Harmony begins playing at 7 p.m. From Mountain View, home of the Ozark Folk Center, this trio is aptly named because of the rich, warm harmonies they bring to traditional folk songs of this region. Dave Smith, Robert Gillihan and Mary Gillihan have presented authentic folk music to audiences throughout Arkansas for decades.
Another returnee from the 2017 festival, The Zyndall Wayne Raney Band, comes on stage at 8 p.m. These veteran musicians from the White River delta and the Ozark foothills comprise one of the Natural State’s most authentic rock-&-roll bands. Wayne, Doug, Bill, Donna, Mike and Marcus pump out the songs and tunes that kept the road houses jumping, back in Johnny Cash’s honky-tonk heyday.
Corey Jackson closes out the two-night music event at 9 p.m. After winning a talent contest sponsored by Grand Ole Opry station WSM in Nashville, Jackson and his band opened for country music legends The Oak Ridge Boys at the Wilson County, Tenn., Fair. The young songwriter/performer has completed two albums that are selling well at his many performances.
In addition to the “KASU Music Nights” concerts, the festival will also include a symposium Thursday and Friday in the Dyess Colony Circle visitors center and food vendors, arts and crafts booths, and demonstrations throughout the three days. The festival will wrap up Saturday with a ticketed concert in the former cotton field adjacent to the Johnny Cash Boyhood Home.
Saturday’s concert will feature Grammy Award-winning artist Alison Krauss and 11-time Grammy nominee and two-time winner for Song of the Year awards Jamey Johnson. Grammy Award-winning record producer, singer-songwriter and author John Carter Cash, the son of Johnny Cash and June Carter Cash and grandson of Maybelle Carter, is the festival host.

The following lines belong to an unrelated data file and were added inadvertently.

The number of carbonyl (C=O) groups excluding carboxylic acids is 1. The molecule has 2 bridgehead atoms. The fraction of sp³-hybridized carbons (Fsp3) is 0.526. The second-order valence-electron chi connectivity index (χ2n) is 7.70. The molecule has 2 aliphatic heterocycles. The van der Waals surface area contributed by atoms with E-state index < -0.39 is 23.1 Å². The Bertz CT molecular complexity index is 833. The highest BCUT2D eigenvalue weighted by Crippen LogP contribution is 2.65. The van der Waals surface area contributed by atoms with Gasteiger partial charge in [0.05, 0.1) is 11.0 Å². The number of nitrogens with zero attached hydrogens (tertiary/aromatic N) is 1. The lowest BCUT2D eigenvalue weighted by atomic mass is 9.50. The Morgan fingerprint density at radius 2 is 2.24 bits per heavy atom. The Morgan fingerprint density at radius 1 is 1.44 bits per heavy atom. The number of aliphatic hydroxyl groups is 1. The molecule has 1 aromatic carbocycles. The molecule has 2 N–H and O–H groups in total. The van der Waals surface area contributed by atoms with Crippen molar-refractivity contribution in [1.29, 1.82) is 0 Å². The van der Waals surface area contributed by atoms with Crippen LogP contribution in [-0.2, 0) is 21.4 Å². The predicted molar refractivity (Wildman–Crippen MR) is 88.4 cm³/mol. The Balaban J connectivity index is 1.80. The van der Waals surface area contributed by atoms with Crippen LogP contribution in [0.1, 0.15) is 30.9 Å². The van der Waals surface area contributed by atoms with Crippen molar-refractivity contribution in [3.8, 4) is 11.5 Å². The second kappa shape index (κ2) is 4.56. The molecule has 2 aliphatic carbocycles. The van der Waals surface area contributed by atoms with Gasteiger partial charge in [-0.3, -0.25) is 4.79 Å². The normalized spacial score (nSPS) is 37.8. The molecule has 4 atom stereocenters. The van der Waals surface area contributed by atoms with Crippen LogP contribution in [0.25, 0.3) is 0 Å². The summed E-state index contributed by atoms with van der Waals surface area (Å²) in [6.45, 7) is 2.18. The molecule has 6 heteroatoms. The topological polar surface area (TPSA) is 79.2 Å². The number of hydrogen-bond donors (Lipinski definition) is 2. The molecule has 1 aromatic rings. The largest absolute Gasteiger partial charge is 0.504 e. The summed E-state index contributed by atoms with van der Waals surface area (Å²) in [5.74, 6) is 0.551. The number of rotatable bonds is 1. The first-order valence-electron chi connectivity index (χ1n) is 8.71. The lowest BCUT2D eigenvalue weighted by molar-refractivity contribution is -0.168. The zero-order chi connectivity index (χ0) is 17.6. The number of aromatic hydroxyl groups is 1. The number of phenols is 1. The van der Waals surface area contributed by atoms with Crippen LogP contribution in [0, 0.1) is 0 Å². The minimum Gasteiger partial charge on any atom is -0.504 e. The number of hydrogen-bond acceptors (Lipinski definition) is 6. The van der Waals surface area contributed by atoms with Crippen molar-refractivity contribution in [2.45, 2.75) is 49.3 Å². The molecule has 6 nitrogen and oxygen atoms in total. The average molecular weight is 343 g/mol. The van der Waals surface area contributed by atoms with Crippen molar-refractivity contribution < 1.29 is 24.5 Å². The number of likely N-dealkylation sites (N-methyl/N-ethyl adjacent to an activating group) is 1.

Also, performing is Ana Cristina Cash, an American singer-songwriter; Bill Miller who performed at the first Johnny Cash Music Festival in 2011; and Shawn Camp, who won a Grammy in 2014 for Best Folk Album of the Year and who wrote songs for the ABC-TV show “Nashville.”
Tickets for the benefit are on sale at the Arkansas State University Box Office, First National Bank Arena, (lower red entrance), 217 Olympic Drive. To purchase online, visit the festival website, JohnnyCashHeritageFestival.com, and click on “Buy Tickets,” or contact the box office at (870) 972-2781 or (800) 745-3000. All reserved seating at the Saturday afternoon concert is $100 plus applicable fees, and general admission tickets are $35 plus fees.
The festival is coordinated through Arkansas State University Heritage Sites and the Heritage Studies Ph.D. program and is licensed through the John R. Cash Revocable Trust. Presenting sponsors include the Electric Cooperatives of Arkansas and the Judd Hill Foundation.
Original article source: http://www.astate.edu/news/kasu-music-nights-includes-nine-acts-at-johnny-cash-heritage-festival | Article may or may not reflect the views of KLEK 102.5 FM or The Voice of Arkansas Minority Advocacy Council